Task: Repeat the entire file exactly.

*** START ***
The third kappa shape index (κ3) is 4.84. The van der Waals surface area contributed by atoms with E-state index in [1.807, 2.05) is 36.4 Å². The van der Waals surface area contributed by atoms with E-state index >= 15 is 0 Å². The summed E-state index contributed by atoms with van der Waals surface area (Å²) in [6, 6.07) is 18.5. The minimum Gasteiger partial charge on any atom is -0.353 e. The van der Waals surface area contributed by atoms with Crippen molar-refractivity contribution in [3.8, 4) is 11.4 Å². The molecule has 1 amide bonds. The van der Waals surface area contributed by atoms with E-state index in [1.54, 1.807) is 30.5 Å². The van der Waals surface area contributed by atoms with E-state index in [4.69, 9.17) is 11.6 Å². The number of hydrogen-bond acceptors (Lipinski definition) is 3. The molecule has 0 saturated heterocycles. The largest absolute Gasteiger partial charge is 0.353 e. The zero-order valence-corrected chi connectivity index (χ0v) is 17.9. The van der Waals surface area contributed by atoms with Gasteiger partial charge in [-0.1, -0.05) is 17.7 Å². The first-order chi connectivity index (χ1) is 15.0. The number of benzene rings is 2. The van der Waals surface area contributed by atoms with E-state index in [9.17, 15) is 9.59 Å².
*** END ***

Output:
The third kappa shape index (κ3) is 4.84. The van der Waals surface area contributed by atoms with E-state index in [1.807, 2.05) is 36.4 Å². The van der Waals surface area contributed by atoms with E-state index >= 15 is 0 Å². The summed E-state index contributed by atoms with van der Waals surface area (Å²) in [6, 6.07) is 18.5. The minimum Gasteiger partial charge on any atom is -0.353 e. The van der Waals surface area contributed by atoms with Crippen molar-refractivity contribution in [3.8, 4) is 11.4 Å². The molecule has 1 amide bonds. The van der Waals surface area contributed by atoms with E-state index in [1.54, 1.807) is 30.5 Å². The van der Waals surface area contributed by atoms with E-state index in [4.69, 9.17) is 11.6 Å². The number of hydrogen-bond acceptors (Lipinski definition) is 3. The molecule has 0 saturated heterocycles. The largest absolute Gasteiger partial charge is 0.353 e. The zero-order valence-corrected chi connectivity index (χ0v) is 17.9. The van der Waals surface area contributed by atoms with Gasteiger partial charge in [-0.1, -0.05) is 17.7 Å². The first-order chi connectivity index (χ1) is 15.0. The number of benzene rings is 2. The van der Waals surface area contributed by atoms with E-state index in [9.17, 15) is 9.59 Å².